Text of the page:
Monday, May 19, 2008

The Translator...random thoughts

First of all, let me thank Megan once again for passing this book along to very sweet of her! I'll be passing it along to one of you soon as well, but Rich wants to read it first.

The Translator: A Tribesman's Memoir of Darfur by Daoud Hari. The title alone clues one in. Darfur. It's not going to be an easy read.

And, of course, it wasn't. How could it possibly be easy to read about the depraved acts that man plies upon man. Daoud Hari does not share horror after horror after horror with us, however. Though he himself witnessed numerous horrors, and heard countless more from refugees as he worked as an interpreter for the United Nations and U.S. State Department as they conducted interviews to make a legal determination as to whether genocide was occurring, he shares but a minute fraction of these stories. A minute fraction is enough. In fact, one particular story was enough to cause me nightmares. I've read "tough" books before, but this is the first time I've ever had a nightmare as a result. A story of a loving father, tied to a tree and beaten. Then forced to watch his 4-year-old daughter's brutal murder.

In quite a different way, it was an easy read. Not content-wise, of course, but in the way it is written. Daoud Hari writes in such a simple, straight-forward manner. He talks directly to the reader. He even manages to inject humor into his story. But he is never disrespectful. Never.

While the story he tells is a personal one, it is also a story of his home, Darfur. And one of the things that makes these horrors all the harder to bear is the fact that this is happening now. Not ancient history. But current event. Not past. But present.

And still, Dauod Hari is a man of great hope. He writes in the introduction:

"If God must break your leg He will at least teach you to limp"--so it is said in Africa. This book is my poor limping, a modest account that cannot tell every story that deserves telling. I have seen and heard many things in Darfur that have broken my heart. I bring the stories to you because I know most people want others to have good lives, and, when they understand the situation, they will do what they can to steer the world back toward kindness.

"...they will do what they can to steer the world back toward kindness." For a man who has seen what he has seen to write these words is the most beautiful sign of hope I can possibly imagine.

I really don't know what else to say about this book. Read it. Really.


If you've reviewed this book (and I know many people have), please leave me a link in the comments and I'll add it here. Thanks.

*Megan of Leafing through Life
*Natasha at Maw Books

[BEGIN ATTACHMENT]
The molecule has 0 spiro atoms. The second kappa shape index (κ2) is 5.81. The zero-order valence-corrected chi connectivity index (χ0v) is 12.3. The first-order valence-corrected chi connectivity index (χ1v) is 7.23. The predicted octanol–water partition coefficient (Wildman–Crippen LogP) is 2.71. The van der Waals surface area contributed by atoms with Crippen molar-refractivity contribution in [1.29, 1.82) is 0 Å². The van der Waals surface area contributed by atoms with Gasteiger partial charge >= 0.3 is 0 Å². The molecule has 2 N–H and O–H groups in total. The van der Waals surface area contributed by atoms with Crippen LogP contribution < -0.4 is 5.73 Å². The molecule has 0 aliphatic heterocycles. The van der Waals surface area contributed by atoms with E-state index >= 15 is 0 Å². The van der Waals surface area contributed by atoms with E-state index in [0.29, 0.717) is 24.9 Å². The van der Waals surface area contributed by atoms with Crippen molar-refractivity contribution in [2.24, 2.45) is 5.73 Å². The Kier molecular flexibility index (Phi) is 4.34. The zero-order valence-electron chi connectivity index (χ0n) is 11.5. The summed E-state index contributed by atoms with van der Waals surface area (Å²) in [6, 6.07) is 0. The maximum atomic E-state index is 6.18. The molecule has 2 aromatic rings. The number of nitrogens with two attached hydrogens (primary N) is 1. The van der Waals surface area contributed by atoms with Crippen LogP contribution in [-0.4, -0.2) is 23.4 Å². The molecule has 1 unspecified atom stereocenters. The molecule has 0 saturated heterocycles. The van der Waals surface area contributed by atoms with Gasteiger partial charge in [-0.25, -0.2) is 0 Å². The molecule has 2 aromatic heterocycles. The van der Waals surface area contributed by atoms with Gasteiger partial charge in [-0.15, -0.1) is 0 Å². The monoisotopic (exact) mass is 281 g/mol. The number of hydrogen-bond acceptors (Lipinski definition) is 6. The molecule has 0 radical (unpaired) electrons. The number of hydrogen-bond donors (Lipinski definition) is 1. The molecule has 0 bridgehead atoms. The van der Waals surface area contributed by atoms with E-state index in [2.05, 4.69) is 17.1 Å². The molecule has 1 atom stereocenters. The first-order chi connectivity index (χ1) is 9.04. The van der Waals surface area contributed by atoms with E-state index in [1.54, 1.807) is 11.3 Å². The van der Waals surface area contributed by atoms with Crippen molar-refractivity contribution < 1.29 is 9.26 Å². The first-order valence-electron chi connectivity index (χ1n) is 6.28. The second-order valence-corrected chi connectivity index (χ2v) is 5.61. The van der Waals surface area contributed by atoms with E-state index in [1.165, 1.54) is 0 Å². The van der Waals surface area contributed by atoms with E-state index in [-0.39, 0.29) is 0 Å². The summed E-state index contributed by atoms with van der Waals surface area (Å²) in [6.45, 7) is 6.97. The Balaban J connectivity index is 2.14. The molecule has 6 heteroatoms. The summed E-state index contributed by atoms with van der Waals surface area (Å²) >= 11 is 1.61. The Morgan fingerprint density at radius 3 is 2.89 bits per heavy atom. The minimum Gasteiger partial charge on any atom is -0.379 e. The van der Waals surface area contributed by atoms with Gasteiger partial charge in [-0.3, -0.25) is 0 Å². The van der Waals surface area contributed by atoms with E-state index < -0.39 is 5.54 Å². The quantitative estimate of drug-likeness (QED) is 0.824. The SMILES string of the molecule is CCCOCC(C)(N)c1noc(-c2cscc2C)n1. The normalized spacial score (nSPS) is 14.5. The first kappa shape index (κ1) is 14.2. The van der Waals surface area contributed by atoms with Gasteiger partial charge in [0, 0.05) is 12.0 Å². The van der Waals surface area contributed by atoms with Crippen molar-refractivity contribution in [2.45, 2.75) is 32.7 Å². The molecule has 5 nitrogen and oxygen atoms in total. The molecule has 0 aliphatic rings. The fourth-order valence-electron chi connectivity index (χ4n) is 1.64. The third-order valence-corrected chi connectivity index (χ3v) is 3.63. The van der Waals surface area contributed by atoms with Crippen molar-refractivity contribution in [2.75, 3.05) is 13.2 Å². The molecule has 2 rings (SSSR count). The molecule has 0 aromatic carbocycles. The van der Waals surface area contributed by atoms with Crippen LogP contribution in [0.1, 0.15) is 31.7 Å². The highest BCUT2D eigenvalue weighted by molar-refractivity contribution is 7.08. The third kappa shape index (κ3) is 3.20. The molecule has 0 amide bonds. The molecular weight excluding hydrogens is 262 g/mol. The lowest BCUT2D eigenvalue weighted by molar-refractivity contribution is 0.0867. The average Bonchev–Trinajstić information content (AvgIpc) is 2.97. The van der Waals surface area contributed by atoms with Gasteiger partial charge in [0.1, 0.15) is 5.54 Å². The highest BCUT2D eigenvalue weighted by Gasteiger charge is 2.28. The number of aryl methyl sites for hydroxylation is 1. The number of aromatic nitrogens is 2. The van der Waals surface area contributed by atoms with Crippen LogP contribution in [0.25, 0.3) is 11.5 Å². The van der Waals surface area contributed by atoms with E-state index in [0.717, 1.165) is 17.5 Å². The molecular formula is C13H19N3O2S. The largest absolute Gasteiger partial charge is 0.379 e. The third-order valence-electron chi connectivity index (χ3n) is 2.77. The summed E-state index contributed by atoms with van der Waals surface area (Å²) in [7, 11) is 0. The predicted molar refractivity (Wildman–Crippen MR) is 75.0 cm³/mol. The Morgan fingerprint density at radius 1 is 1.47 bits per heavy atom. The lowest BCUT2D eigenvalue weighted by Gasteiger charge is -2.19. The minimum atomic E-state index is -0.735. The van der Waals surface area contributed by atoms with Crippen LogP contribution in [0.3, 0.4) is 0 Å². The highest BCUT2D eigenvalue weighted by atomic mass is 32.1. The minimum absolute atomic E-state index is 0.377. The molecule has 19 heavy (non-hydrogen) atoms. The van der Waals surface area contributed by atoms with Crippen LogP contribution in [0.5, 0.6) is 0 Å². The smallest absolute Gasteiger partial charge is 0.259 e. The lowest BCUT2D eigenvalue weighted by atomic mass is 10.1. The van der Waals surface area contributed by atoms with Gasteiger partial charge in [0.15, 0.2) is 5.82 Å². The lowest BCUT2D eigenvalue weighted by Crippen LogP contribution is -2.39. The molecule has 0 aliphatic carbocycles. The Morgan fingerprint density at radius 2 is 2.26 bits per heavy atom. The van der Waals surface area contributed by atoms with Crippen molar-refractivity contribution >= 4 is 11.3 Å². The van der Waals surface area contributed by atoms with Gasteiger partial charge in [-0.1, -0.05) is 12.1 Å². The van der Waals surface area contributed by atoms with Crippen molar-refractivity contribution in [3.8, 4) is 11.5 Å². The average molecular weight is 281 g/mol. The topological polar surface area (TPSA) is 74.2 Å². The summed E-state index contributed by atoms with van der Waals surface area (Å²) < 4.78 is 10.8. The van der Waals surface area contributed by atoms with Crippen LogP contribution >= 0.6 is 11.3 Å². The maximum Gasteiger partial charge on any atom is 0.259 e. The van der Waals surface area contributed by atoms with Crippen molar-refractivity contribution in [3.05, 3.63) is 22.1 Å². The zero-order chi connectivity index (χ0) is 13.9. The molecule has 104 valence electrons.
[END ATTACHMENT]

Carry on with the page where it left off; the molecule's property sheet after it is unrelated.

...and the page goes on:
*Somer at SomeReads
*Chris at Stuff As Dreams Are Made On


Melody said...

What a beautiful review, Debi! I've this book in my pile and can't wait to read it.

Natasha @ Maw Books said...

Thanks Debi for linking over to my review. This book is amazing. I still think about it often. A tough read but one that everybody should take the time to discover. Great review!

Chris said...

What a fantastic review Debi! I'm officially adding this to my next book order/purchase/spree. I've been wanting to fit in some non-fic somewhere along the line here and this has been one I've been meaning to read. It's so sad that all of this actually happens in our world and it's amazing when people like Daoud Hari are able to gleam the positive from it. Thanks for this.

Nymeth said...

Thank you for sharing your thoughts, Debi. You expressed yourself beautifully. I will definitely read this one.

Trish said...

Thanks for the great review, Debi! I have this one on my shelf and hope to read it soon (I saw that about a lot of books, though). I feel very uneducated about the happenings in Africa, but am trying to remedy that--hopefully this book is a start.

Almost through with All the King's Men. Oh my goodness will it be a huge weight off my shoulders to be able to throw that one on the "read" shelf. :)

Bookfool said...

What a terrific review. I'm known for my nightmares, but I'm tempted to read it, anyway. What an amazing attitude the author has!

Kim L said...

I have been wanting to read this one, but your review makes it really stand out. Thanks for sharing! I can imagine that it is a hard book to read, but one that makes you think. Those are the best.

Somer said...

Here's a link to my review of The Translator:

I'll add a link to yours to my review.

kreed said...

So I think I'll have to pscyhe myself up to read this one...sounds good but a little too intense for me right now.

BTW, I updated my pertinent info and will just send "Oscar Wao" (and any others I may have that you want to read-I'll check what you have when the time comes) to you next time I send a box your way. I'm not sorry I read it...I think it may have just been a little too smart for my current state of mind!

kreed said...

I'd love to read this book someday, so I'll take it if you're looking to get rid of it. We probably need to set up some sort of internal book exchange between our two families - we could double our TBR piles!

Anonymous said...

i know what you mean about books like that being easy reads.

some non-fiction books like that can read almost like a conversation...

Joy said...

Glad to see another positive review! I have this on my TBR list and hope to get to it this year.

valentina said...

When I think about this book, my first memory is of those girls in the camp who had to go get water every day outside the camp and they were raped every single time. But they still went to take water because they had to. This thought still haunts me.

valentina said...

oh btw I forgot the link to my review:)

The Translator